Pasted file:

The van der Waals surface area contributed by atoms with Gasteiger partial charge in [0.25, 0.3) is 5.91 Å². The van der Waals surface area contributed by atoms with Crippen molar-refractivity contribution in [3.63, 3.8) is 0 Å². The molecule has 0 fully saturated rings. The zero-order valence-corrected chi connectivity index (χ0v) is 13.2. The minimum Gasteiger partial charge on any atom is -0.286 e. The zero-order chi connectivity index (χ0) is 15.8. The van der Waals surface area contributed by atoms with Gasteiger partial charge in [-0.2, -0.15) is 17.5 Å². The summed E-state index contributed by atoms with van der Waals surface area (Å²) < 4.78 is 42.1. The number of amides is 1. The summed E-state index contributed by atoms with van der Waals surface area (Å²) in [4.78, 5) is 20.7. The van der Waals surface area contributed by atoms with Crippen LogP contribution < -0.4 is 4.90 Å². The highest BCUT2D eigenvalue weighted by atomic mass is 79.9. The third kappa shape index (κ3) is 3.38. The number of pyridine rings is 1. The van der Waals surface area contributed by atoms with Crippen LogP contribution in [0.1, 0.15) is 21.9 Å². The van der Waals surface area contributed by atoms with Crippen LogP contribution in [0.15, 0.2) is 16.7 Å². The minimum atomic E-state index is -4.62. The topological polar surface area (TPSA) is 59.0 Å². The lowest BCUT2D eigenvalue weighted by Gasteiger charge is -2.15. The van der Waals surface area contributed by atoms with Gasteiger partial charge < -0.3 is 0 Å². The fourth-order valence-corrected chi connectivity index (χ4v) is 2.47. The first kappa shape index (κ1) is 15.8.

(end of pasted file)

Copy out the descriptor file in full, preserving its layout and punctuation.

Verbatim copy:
The van der Waals surface area contributed by atoms with Gasteiger partial charge in [0.25, 0.3) is 5.91 Å². The van der Waals surface area contributed by atoms with Crippen molar-refractivity contribution in [3.63, 3.8) is 0 Å². The molecule has 0 fully saturated rings. The zero-order valence-corrected chi connectivity index (χ0v) is 13.2. The minimum Gasteiger partial charge on any atom is -0.286 e. The zero-order chi connectivity index (χ0) is 15.8. The van der Waals surface area contributed by atoms with Gasteiger partial charge in [-0.2, -0.15) is 17.5 Å². The summed E-state index contributed by atoms with van der Waals surface area (Å²) < 4.78 is 42.1. The number of amides is 1. The summed E-state index contributed by atoms with van der Waals surface area (Å²) in [4.78, 5) is 20.7. The van der Waals surface area contributed by atoms with Crippen LogP contribution < -0.4 is 4.90 Å². The highest BCUT2D eigenvalue weighted by atomic mass is 79.9. The third kappa shape index (κ3) is 3.38. The number of pyridine rings is 1. The van der Waals surface area contributed by atoms with Crippen LogP contribution in [0.1, 0.15) is 21.9 Å². The van der Waals surface area contributed by atoms with Crippen LogP contribution in [0.15, 0.2) is 16.7 Å². The minimum atomic E-state index is -4.62. The topological polar surface area (TPSA) is 59.0 Å². The lowest BCUT2D eigenvalue weighted by Gasteiger charge is -2.15. The van der Waals surface area contributed by atoms with Gasteiger partial charge < -0.3 is 0 Å². The fourth-order valence-corrected chi connectivity index (χ4v) is 2.47. The first kappa shape index (κ1) is 15.8.